We wished Stephen luck and went on way to the fortified city of Biertan, it’s famous for its fortified Orthodox church which carries the label of being Unesco. The church is beautiful and it also served another purpose of being a means of escape for the Romanian’s when their village was under attack. The Church also provided great views of the village and countryside.
The church also had a jail but not for prisoners, this jail was for villagers who wanted to get a divorce. The couple was forced to live together in a cell and had to share everything from a bed to just one spoon. In doing this the couple would be forced to work together and hopefully they could resolve their issues.
Our next location was the city of Sighisoara. The tour guide showed us where Dracula was born. We also passed under the clock tower that was built by the Germans to show when the work day would begin and end, the German’s had a mentality to be pretty timely. There is also a fortified church on a hill which you have to pass through a very old grave yard to get through, here there are grave stones that date back to the 17th century.”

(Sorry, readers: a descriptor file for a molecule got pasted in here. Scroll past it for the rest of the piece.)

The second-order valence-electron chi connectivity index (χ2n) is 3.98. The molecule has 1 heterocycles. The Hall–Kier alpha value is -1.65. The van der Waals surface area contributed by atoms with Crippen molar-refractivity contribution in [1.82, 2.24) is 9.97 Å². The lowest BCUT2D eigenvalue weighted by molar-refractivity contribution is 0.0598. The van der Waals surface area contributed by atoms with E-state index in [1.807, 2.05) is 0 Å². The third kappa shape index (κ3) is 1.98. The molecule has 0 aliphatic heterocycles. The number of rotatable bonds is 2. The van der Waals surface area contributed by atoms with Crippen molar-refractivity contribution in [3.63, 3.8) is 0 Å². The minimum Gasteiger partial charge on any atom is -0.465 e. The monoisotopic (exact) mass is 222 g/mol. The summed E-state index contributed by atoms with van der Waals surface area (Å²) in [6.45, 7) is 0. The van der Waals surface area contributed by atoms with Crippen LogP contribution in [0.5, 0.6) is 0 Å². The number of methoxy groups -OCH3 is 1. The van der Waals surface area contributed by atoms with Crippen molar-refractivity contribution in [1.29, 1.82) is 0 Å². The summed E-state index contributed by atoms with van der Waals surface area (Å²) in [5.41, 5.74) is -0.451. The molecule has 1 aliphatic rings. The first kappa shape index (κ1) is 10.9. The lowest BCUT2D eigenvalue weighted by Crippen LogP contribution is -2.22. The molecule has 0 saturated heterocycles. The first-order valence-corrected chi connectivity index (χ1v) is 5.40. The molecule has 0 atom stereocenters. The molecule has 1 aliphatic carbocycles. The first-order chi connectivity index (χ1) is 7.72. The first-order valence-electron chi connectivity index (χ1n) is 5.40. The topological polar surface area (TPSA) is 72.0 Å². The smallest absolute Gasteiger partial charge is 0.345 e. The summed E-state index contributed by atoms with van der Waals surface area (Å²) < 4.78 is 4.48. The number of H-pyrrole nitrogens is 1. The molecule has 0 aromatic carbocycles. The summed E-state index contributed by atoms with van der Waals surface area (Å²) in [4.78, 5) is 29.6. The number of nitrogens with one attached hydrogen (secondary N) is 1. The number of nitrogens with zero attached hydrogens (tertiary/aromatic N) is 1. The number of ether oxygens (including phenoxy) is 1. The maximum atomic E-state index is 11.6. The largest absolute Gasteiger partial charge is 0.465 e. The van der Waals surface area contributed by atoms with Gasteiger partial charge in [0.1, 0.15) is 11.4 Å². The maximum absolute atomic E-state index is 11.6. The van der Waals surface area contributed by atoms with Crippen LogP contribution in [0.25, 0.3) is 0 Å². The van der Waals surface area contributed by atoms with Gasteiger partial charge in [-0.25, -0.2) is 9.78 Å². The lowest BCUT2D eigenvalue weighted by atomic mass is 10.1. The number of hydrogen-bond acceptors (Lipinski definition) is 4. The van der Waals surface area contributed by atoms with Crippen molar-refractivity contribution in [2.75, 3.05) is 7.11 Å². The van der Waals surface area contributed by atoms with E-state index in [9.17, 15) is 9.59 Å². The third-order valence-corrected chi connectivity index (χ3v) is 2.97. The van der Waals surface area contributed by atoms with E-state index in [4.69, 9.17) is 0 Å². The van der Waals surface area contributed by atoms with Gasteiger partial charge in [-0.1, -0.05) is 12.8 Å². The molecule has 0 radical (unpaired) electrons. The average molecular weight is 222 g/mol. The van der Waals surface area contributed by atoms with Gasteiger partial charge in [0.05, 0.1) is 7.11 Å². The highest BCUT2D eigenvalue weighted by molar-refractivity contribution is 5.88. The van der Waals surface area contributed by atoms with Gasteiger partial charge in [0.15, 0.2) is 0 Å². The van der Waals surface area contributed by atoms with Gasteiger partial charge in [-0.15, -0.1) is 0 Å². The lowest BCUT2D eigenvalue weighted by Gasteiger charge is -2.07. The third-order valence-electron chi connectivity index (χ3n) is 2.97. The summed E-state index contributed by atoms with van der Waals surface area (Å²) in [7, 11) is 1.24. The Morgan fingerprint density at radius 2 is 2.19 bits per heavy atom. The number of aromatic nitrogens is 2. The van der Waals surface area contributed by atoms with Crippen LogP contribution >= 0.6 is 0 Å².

“Day 3 Cluj. It is about a two hour drive from Biertan but it goes quickly when you look out the window and watch the scenery fly by. You pass different villages, fields, and herds of sheep. You really get to know the Romanian Country side.
The City of Cluj is the second biggest City of Romanian with a population of 350,000. Here the city life is booming with the modern times while still possessing the Romanian style and of course has a huge Orthodox Church. I would advise walking down to the big square in the evening, you can get a good view of the Catholic Church and the statue of Matthias who was a famous King of Hungary. You can also join in with the locals of relaxing in the square and having a nice dinner on the terrace.”